Herring fishing is still going on around Kodiak and the runs will continue all the way up the coast to Port Clarence. Nearly 27,000 tons or roe herring can be taken in fisheries in the Arctic-Yukon-Kuskokwim region, with half of that coming from Norton Sound.

Fishing continues for cod, flounders and other groundfish in the Gulf and Bering Sea, where the pollock fishery will reopen in late August.

Bering Sea crabbers wrapped up their 61 million pound snow crab fishery, and are still tapping away at the 15 million pound Tanner crab quota with one million pounds left to go.

A red king crab fishery will open at Norton Sound on June 15th with a catch of 394,000 pounds.

Shut down impacts - It’s going on seven weeks since Alaska legislators walked off the job leaving the state budget behind. Layoff notices went out last week to thousands of state employees who could be off the job at the start of the July 1 fiscal year. Here’s an overview of potential fishery related impacts from various divisions:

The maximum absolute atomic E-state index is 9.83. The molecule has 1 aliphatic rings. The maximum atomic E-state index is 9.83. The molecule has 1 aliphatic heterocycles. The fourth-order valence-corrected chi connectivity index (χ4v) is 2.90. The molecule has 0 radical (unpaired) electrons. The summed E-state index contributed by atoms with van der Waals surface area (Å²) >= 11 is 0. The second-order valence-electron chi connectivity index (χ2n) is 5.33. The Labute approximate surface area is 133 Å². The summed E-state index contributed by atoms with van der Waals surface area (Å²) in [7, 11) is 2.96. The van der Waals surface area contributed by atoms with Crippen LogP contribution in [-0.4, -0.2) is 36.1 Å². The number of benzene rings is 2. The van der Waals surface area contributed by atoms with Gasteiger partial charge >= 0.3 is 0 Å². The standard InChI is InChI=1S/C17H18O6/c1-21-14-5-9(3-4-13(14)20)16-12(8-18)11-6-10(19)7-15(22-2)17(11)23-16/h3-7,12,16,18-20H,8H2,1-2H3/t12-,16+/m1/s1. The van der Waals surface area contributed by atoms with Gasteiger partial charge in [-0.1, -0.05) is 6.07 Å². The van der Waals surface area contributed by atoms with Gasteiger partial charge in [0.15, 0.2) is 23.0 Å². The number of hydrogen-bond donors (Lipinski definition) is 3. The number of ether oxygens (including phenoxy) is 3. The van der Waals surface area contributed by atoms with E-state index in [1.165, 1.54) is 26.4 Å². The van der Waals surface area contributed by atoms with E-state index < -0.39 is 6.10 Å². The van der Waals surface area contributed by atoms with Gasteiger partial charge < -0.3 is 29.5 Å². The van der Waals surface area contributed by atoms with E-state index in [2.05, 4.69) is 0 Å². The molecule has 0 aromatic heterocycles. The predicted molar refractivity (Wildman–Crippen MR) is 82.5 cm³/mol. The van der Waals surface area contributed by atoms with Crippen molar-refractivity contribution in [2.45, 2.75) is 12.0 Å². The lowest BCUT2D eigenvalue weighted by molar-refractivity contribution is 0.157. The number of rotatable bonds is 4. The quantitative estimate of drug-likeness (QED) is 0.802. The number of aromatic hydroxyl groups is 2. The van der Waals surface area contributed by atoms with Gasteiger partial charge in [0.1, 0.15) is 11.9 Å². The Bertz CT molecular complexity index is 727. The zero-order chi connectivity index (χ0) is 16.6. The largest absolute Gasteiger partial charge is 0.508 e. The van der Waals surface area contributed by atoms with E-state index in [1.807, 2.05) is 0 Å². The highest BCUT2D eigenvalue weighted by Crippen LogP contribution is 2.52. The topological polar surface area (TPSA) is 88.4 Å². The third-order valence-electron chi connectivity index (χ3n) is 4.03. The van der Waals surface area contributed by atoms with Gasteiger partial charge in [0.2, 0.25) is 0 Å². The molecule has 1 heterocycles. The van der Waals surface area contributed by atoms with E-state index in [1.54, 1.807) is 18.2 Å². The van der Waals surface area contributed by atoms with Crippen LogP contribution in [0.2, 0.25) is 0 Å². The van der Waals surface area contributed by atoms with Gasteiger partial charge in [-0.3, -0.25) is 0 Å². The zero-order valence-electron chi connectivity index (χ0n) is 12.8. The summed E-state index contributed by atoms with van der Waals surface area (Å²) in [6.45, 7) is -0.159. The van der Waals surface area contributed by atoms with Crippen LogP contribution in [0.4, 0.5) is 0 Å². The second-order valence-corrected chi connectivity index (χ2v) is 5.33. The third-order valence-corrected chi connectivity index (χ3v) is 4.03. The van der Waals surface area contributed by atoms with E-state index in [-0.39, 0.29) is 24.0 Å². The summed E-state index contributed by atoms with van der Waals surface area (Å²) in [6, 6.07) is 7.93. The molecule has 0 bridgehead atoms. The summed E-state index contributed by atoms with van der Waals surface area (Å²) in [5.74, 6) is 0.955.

Hit hardest of all is the Commercial Fisheries Division, which receives nearly all of its management money from the state general fund. A core staff will remain to manage salmon fisheries, but field staff at remote weirs and other counting projects would be laid off in a phased approach during July and August. The division’s five research vessels will be tied up and office staff, labs, data support, subsistence surveys and other services will be cut back or halted. CommFish Director Jeff Regnart said other fisheries besides salmon are likely to be put on hold.